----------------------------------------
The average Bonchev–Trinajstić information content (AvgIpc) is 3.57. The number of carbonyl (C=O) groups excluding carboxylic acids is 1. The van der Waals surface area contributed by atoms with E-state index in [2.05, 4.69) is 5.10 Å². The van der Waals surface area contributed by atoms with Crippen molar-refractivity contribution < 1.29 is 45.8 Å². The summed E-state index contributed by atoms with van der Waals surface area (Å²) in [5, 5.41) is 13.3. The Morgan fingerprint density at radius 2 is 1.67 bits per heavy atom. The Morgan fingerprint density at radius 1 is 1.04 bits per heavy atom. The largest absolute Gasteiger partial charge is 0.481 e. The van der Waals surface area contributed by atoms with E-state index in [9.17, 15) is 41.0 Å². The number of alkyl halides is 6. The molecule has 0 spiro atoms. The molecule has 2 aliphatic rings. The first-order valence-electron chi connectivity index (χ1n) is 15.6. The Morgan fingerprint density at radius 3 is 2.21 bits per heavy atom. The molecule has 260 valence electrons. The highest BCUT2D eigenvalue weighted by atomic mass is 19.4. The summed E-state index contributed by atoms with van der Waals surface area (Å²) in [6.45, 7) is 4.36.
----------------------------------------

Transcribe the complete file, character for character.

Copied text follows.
The average Bonchev–Trinajstić information content (AvgIpc) is 3.57. The number of carbonyl (C=O) groups excluding carboxylic acids is 1. The van der Waals surface area contributed by atoms with E-state index in [2.05, 4.69) is 5.10 Å². The van der Waals surface area contributed by atoms with Crippen molar-refractivity contribution < 1.29 is 45.8 Å². The summed E-state index contributed by atoms with van der Waals surface area (Å²) in [5, 5.41) is 13.3. The Morgan fingerprint density at radius 2 is 1.67 bits per heavy atom. The Morgan fingerprint density at radius 1 is 1.04 bits per heavy atom. The largest absolute Gasteiger partial charge is 0.481 e. The van der Waals surface area contributed by atoms with E-state index in [9.17, 15) is 41.0 Å². The number of alkyl halides is 6. The molecule has 0 spiro atoms. The molecule has 2 aliphatic rings. The first-order valence-electron chi connectivity index (χ1n) is 15.6. The Morgan fingerprint density at radius 3 is 2.21 bits per heavy atom. The molecule has 260 valence electrons. The highest BCUT2D eigenvalue weighted by atomic mass is 19.4. The summed E-state index contributed by atoms with van der Waals surface area (Å²) in [6.45, 7) is 4.36.